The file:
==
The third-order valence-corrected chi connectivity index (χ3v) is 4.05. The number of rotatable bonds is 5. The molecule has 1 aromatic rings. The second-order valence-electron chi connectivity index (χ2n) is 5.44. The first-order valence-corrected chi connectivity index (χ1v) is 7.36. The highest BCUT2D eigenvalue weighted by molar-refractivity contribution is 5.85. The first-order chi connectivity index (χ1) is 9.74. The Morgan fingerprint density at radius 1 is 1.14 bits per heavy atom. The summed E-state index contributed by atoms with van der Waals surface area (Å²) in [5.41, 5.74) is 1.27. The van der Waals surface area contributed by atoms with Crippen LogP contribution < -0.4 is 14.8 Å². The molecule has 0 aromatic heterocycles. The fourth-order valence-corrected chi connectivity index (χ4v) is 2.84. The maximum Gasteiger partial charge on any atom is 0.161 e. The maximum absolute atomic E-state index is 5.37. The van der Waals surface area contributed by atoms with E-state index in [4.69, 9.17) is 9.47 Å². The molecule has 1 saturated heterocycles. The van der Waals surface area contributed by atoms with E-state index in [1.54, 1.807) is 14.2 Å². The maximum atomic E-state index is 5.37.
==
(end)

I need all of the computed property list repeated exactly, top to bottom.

The third-order valence-corrected chi connectivity index (χ3v) is 4.05. The number of rotatable bonds is 5. The molecule has 1 aromatic rings. The second-order valence-electron chi connectivity index (χ2n) is 5.44. The first-order valence-corrected chi connectivity index (χ1v) is 7.36. The highest BCUT2D eigenvalue weighted by molar-refractivity contribution is 5.85. The first-order chi connectivity index (χ1) is 9.74. The Morgan fingerprint density at radius 1 is 1.14 bits per heavy atom. The summed E-state index contributed by atoms with van der Waals surface area (Å²) in [5.41, 5.74) is 1.27. The van der Waals surface area contributed by atoms with Crippen LogP contribution < -0.4 is 14.8 Å². The molecule has 0 aromatic heterocycles. The fourth-order valence-corrected chi connectivity index (χ4v) is 2.84. The maximum Gasteiger partial charge on any atom is 0.161 e. The maximum absolute atomic E-state index is 5.37. The van der Waals surface area contributed by atoms with E-state index in [4.69, 9.17) is 9.47 Å². The molecule has 1 saturated heterocycles. The van der Waals surface area contributed by atoms with E-state index in [1.54, 1.807) is 14.2 Å². The maximum atomic E-state index is 5.37.